Warlords and generals are extremely important, in both romance and records modes. In romance mode, they are overpowered, legendary warriors that are based on stories and incredible feats that have been told throughout the ages. They have large amounts of health, strength, endurance, and even access to special abilities. Some can unleash attacks such as sweeping sword strikes, powerful fire arrows, and brutal charges, while others gives buffs to their troops such as damage resistance, increased projectile evasion, and more. In records mode, they are normal warriors escorted by bodyguards. They are just as vulnerable and capable as they realistically would be, providing a more accurate experience for you. This means that they must be protected more instead of being allowed to rush into hordes of enemies like they would in romance mode. In either mode, one of these leaders being killed results in a large hit to troop morale. They may not fight as hard and even be terrified enough to retreat altogether. If your all-powerful general was taken down, would you feel capable of completing your task as a run of the mill soldier? I think not.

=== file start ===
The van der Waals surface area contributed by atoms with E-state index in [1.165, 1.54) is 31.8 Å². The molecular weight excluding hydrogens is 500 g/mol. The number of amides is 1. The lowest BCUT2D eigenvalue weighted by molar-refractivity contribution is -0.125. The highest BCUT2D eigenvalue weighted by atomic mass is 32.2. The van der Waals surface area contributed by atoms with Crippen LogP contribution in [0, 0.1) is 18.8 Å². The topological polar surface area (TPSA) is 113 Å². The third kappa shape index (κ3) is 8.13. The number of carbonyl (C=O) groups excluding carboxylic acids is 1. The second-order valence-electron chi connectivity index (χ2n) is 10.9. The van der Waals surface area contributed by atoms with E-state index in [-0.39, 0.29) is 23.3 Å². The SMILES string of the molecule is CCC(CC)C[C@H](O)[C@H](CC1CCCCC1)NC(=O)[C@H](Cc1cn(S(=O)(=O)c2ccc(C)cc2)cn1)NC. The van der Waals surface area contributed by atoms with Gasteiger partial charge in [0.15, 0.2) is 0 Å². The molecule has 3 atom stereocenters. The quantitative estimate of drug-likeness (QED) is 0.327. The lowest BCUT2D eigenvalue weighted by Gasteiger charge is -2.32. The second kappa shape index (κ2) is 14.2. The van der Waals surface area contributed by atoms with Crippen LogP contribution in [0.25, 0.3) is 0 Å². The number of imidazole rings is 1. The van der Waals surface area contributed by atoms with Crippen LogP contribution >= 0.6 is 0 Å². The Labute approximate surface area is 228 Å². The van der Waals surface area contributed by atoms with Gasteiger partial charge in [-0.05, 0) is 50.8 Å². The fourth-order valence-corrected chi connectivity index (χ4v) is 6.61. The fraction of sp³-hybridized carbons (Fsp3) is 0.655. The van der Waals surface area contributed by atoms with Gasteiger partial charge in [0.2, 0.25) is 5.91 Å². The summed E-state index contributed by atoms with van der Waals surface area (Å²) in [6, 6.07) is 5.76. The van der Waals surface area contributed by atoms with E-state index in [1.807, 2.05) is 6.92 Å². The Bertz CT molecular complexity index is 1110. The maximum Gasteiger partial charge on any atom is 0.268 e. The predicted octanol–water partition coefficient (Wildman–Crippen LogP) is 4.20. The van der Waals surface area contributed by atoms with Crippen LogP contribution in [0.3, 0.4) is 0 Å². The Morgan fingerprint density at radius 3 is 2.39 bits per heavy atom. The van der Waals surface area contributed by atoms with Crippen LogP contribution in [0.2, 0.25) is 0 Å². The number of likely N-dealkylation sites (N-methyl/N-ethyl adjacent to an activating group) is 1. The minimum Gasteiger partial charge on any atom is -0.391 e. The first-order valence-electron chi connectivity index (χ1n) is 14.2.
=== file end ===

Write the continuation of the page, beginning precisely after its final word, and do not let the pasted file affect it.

There are also a whole slew of other things you can do and take into account as you play. I’ll briefly touch on them here because otherwise this review will go on forever. You can send spies to join other factions in order to obtain secret information, you can appoint generals and other followers to positions in your court in order to help you rule and maintain public order, and reforms are available at the end of every fifth turn. Reforms give you options of changes that will be made in your empire. These changes benefit different aspects of your empire depending on what you choose. Some focus on agricultural advancements, others focus on income collection, one route boosts military projects, and another helps out the diplomacy route. There’s a lot of content packed into the game, so there’s plenty to keep you busy.